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US Dockworkers Threaten Strike After Canceling Labor Talks

APM terminals in the Port of Rotterdam

Dockworkers at America’s East Coast and Gulf Coast seaports have canceled labor talks scheduled for this week, raising the threat of a potential strike later this year. 

The International Longshoremen’s Association (ILA) called off the negotiations scheduled today (Tuesday, June 11) in Newark, N.J.

It is in protest against the use of automated machinery at certain ports.

The union claims this violates previous labor agreements.

This withdrawal marks a contentious start to the negotiations to secure a new contract for over 45,000 dockworkers at ports from Maine to Texas. 

The current agreement expires on September 30. 


A strike at that time could disrupt the flow of goods into the country before the holiday season.

It could also pose a significant risk to the American economy just before the presidential election.

ILA’s leader, Harold Daggett, has previously vowed the members will strike if a new contract isn’t secured before the current one expires. 

An ILA spokesman said: “Harold Daggett is again alerting all locals to be prepared for a strike on October 1st.”

The National Retail Federation (NRF), representing major importers, urged both parties to resume negotiations.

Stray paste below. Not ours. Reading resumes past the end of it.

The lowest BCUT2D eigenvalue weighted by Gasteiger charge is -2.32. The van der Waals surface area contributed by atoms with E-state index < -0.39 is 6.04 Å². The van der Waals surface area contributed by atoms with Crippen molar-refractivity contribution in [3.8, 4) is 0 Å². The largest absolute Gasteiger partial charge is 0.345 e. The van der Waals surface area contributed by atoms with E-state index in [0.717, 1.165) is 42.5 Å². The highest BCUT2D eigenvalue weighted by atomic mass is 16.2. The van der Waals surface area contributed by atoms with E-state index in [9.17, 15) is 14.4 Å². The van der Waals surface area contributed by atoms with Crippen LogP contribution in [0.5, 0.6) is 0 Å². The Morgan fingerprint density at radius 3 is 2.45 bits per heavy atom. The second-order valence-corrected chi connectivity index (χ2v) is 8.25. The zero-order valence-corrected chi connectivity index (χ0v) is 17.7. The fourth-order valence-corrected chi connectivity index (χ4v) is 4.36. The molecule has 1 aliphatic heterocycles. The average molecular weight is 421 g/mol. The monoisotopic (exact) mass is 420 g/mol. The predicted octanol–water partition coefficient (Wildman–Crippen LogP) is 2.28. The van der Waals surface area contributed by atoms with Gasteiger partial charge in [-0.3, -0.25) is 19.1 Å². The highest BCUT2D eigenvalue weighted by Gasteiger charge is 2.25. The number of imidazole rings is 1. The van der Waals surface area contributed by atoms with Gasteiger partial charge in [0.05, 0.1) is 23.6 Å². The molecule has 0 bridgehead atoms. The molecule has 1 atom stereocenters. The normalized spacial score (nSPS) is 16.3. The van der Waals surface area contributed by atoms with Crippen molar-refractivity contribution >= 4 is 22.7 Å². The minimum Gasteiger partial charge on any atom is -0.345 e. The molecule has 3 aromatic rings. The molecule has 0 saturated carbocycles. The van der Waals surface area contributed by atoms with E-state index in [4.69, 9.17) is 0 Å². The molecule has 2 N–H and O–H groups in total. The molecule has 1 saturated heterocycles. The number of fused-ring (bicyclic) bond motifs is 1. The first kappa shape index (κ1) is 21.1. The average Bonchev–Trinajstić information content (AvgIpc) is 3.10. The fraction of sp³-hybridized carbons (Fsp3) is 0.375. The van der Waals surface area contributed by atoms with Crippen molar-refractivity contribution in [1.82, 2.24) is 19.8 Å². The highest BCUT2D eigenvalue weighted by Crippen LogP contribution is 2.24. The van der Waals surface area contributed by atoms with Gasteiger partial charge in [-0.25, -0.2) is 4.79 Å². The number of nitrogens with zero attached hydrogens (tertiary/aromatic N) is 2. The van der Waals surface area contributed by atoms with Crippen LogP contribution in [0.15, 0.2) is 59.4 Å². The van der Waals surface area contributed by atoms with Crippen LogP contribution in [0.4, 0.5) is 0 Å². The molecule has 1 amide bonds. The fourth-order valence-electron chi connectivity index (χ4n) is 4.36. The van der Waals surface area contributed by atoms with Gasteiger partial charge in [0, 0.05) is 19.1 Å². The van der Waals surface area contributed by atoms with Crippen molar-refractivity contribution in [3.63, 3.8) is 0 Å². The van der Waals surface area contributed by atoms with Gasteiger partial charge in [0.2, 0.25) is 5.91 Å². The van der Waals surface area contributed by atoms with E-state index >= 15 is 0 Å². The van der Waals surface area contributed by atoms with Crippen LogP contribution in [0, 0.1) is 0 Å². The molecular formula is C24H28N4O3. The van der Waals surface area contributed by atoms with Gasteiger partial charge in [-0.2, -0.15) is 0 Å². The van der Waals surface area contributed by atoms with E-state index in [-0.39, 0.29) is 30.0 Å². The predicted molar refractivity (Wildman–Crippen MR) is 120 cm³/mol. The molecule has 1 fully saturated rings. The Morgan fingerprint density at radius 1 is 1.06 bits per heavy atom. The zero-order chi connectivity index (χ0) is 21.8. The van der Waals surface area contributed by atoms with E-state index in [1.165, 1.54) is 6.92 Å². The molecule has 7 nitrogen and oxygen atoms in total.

It is calling for the Biden administration to facilitate the talks. 

A strike could disrupt the flow of goods into the country before the holiday season

Jonathan Gold, the NRF’s vice president for supply chain, said: “It is critical that significant disruptions, including labor strikes, are avoided to minimize any negative economic impact.”

The union canceled the talks after discovering a terminal operator owned by Danish carrier A.P Moller-Maersk used autonomous equipment to process trucks at ports, including Alabama’s Port of Mobile. 

Union leaders insist they will not negotiate until this issue is addressed.

The US Labor Department did not respond to requests for comment.

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A spokesman for Maersk’s terminal operator, APM Terminals, said the company “is in full compliance” with the union contract. 

He expressed disappointment that the ILA had made details of the negotiations public to gain leverage.

The United States Maritime Alliance, representing ocean carriers and port terminal operators, declined to comment.

This contentious beginning mirrors last year's negotiations on the West Coast, where employers and the International Longshore and Warehouse Union reached a six-year agreement.

It was after over a year of difficult talks that required the Biden administration’s intervention.

Automation remains a critical issue in longshore labor talks. 

Daggett has pledged to fight against automated machinery that could replace American jobs, accusing the Biden administration of allowing foreign-owned carriers to implement such technology. 

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